Based upon his observations, Trooper Williams became suspicious and asked Pereira-Munoz for consent to search his car. Williams then discussed with Pereira-Munoz the Arkansas State Police consent and advice-of-rights forms. By this time, Trooper Clark had arrived on the scene. Although Pereira-Munoz refused to sign the written forms, he stated several times that the officers could "go ahead" with the search. The officers then proceeded to search the vehicle. While conducting the search, the officers discovered a trap door behind the back seat of the vehicle. After removing the trap door, they found one kilo of cocaine (an additional five kilos of cocaine were discovered during a later inventory search of the vehicle). Pereira-Munoz was then arrested. The entire encounter between Pereira-Munoz and the Arkansas officers lasted approximately thirty-five minutes.
Pereira-Munoz was subsequently indicted by a federal grand jury. The district court2 denied Pereira-Munoz' motion to suppress the evidence seized, accepting the magistrate judge's3 findings that the initial encounter between Pereira-Munoz and Trooper Williams and the resulting search of Pereira-Munoz' vehicle did not violate Pereira-Munoz' Fourth Amendment rights. Pereira-Munoz thereafter conditionally pled guilty, reserving his right to appeal the denial of his motion to suppress. The district court sentenced him to 151 months' imprisonment, with a five-year term of supervised release, and imposed a $250,000 fine and a $50 assessment.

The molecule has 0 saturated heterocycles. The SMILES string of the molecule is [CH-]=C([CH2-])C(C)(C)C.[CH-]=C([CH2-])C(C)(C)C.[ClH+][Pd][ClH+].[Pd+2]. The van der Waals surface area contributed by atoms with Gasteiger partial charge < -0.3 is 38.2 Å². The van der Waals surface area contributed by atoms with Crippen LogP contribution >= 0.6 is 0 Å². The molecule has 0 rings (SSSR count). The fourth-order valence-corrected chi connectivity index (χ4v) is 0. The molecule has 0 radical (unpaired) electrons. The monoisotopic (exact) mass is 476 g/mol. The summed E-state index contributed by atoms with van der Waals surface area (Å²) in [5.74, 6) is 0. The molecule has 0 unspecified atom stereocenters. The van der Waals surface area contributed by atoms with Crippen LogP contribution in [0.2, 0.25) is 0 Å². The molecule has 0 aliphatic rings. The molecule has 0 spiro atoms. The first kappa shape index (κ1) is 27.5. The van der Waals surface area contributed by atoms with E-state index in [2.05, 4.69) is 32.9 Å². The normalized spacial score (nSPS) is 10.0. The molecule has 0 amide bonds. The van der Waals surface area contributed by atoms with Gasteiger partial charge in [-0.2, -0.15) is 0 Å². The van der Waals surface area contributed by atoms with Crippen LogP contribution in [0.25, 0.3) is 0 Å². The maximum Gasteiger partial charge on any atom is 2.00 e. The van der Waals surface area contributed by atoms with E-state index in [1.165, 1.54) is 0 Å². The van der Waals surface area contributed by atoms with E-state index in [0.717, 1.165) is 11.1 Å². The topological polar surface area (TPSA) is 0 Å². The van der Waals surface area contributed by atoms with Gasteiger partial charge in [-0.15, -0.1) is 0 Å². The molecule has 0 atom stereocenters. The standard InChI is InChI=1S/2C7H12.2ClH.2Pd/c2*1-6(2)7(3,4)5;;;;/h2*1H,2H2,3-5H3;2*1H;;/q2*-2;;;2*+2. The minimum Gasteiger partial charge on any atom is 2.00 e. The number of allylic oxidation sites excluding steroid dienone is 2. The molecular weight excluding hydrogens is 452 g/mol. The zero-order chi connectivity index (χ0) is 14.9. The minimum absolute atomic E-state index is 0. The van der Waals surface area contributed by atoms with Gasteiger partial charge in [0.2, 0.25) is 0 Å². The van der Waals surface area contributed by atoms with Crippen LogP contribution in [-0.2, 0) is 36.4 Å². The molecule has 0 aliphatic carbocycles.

Pereira-Munoz first argues that the initial stop by Trooper Williams was pretextual. He contends that the real reason for the traffic stop was because he is Hispanic. We review for clear error the district court's finding that the traffic stop was not pretextual. United States v. Bloomfield, 40 F.3d 910, 915 (8th Cir.1994) (en banc), cert. denied, --- U.S. ----, 115 S.Ct. 1970, 131 L.Ed.2d 859 (1995).
A pretextual traffic stop violates the Fourth Amendment. United States v. Eldridge, 984 F.2d 943, 947 (8th Cir.1993). It is well established, however, that any traffic violation, no matter how minor, provides a police officer with probable cause to stop the driver of the vehicle. E.g. Bloomfield, 40 F.3d at 915; United States v. Barahona, 990 F.2d 412, 416 (8th Cir.1993); United States v. Cummins, 920 F.2d 498, 500 (8th Cir.1990), cert. denied, 502 U.S. 962, 112 S.Ct. 428, 116 L.Ed.2d 448, 449 (1991). To determine whether a stop was based on probable cause or was merely pretextual, we apply a "standard of 'objective reasonableness.' " United States v. Miller, 20 F.3d 926, 929 (8th Cir.), cert. denied, --- U.S. ----, 115 S.Ct. 226, 130 L.Ed.2d 152 (1994). So long as the officer is doing nothing more than he is legally permitted and objectively authorized to do, his actual state of mind is irrelevant for purposes of determining the lawfulness of the stop. Bloomfield, 40 F.3d at 915; Cummins, 920 F.2d at 501 & n. 3. Pereira-Munoz does not dispute that he was speeding. Exceeding the speed limit is a legitimate basis for conducting a traffic stop. United States v. Stapleton, 10 F.3d 582, 583 (8th Cir.1993). No further inquiry is required. Accordingly, we find no error in the district court's finding that the stop was not pretextual.